Lucy Kaffenbarger ENGIN
Peninnah Posey STAMPS
Maggie Xiang ENGIN
An Open Book
Based on the word “reform,” our project consists of five books, each one reformed by a corresponding member of our team. Each person was free to take their subproject whatever direction they chose, whether it be a sculpture, book folding, or other manipulation. We treated this project as a learning experience about the creative processes within others and that within ourselves. A lot of our collaboration, though not apparent by credit, was experienced through internal feedback and suggestions regarding each other’s ideas.
We sought to find a project that each person could contribute to equally while still creating a meaningful result. This proved to be especially difficult given our extreme time zone differences, but feasible through dividing our project into distinct portions. Our meetings consisted mostly of brainstorming and helping each other process and develop our own subproject.
Kendra Kleber, Computer Science, Engineering
Kim Nguyen, Computer Science, Literature, Science, and the Arts
Isabella Wood, Nuclear Engineering and Radiological Sciences, Engineering
Public Rock Collection
We have created a digital rock collection. Because of the online format of this year, we chose to make a digital project so the audience could interact with each piece. There is a main slide showing the collection of all pieces, and from there, the viewer is able to select a rock to view in more detail, alongside its story. The theme of our story is “Ordinary Remarkability”. Through our research, we found that many discussions of remarkable things focused on the extraordinary, and we became increasingly fascinated with more the more personal aspects of remarkability. In this focus on the personal, we have collected small, yet remarkable stories from many people. We chose to put these on rocks, because rocks are varied yet plain, and when you pay attention and put in work, they become remarkable, supporting our theme. Because all of us have a more STEM background, we were drawn to creating art in order to explore something different.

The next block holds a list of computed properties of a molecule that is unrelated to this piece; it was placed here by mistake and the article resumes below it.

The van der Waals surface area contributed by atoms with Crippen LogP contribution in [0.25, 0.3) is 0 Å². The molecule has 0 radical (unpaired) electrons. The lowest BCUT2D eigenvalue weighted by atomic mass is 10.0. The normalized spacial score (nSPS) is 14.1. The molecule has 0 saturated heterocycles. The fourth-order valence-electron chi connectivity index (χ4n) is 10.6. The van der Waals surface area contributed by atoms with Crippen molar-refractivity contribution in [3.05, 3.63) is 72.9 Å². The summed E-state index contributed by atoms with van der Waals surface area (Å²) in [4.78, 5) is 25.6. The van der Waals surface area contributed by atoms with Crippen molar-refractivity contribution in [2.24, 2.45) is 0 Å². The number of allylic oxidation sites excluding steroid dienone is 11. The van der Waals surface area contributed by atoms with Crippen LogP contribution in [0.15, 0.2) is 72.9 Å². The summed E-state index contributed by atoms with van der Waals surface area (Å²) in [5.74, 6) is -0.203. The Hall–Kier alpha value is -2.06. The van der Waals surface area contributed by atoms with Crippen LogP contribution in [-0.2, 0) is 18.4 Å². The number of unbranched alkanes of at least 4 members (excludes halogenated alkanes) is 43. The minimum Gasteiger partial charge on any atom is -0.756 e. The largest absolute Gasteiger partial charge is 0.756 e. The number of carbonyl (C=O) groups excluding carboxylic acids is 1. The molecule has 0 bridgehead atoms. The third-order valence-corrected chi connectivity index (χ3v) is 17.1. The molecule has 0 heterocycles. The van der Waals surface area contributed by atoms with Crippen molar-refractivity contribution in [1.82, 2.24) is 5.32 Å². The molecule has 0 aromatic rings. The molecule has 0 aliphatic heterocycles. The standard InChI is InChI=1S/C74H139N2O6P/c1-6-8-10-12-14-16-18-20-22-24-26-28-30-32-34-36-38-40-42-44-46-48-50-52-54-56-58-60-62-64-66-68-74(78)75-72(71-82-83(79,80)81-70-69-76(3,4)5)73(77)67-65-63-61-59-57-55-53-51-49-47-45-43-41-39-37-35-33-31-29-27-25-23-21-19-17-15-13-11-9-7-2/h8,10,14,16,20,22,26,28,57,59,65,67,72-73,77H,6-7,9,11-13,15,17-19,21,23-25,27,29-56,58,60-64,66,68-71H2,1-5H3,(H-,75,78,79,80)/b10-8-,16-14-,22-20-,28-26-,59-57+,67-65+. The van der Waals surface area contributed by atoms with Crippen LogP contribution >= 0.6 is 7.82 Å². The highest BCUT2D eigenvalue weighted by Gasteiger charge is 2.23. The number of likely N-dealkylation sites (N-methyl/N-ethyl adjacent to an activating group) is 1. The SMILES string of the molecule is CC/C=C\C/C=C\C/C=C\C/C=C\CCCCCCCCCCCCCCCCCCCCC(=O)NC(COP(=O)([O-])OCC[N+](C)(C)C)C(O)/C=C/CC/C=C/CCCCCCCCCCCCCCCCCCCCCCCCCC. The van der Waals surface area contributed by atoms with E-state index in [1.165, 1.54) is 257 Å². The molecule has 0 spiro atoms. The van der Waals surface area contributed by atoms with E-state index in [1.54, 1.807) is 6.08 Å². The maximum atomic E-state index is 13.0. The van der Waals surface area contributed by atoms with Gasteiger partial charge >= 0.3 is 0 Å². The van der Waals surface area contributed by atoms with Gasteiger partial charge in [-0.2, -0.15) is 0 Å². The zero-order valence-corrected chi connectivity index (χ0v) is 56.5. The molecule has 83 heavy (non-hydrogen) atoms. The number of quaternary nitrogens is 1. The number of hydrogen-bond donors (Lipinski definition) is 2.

Reform to an Alien World, 2021
The project takes materials that we would throw away, discard, or give little thought to after its purpose has been fulfilled and reforms them into a sort of sculpture.
Lauren Strawn, Stamps school of Art & Design
Dani Canan,Literature Science and the Arts
Dee Silpin, Computer Engineering, College of Engineering
Rachel Gooden, College of Engineering
who we are
For our project we were given the theme Revolve. Our take on this was to each come up with a survey to pass to another group member to question them more about their interior life, to see what they ‘revolve’ around. Using those responses, we each attempted to exemplify the ideas and data through song. We quickly learned there were a lot of different ways to interpret the theme of revolving ranging from physical motion to data analysis, and even to more introspective assessment. Not only that, but we each came at structuring our surveys and musical responses differently. We had group members who focused on a more numerically driven creative process, all the way to ‘feeling the vibes’ of the survey responses. We wanted to highlight the complexities that exist in each individual person that you interact with. We don’t usually get to see that side of people, and we wanted to use this project as a chance to explore that. Part of having an interdisciplinary team showed itself in our different approaches to the project. Some of us focused more on the act of making and some of us focused more on the conceptuality. This led us to make a project where everyone could focus on the parts that excited them. We made our prompts more open ended for what the end result could be and how we could get there.
Megan Klein, Materials Science & Engineering, College of Engineering
Terry Li, Electrical Engineering, College of Engineering
Molly Gaffey, Stamps School of Art & Design
Eric Oliveira, Sound Engineering, School of Music, Theater & Dance
Charles Bolocan, College of Engineering
Water You Using?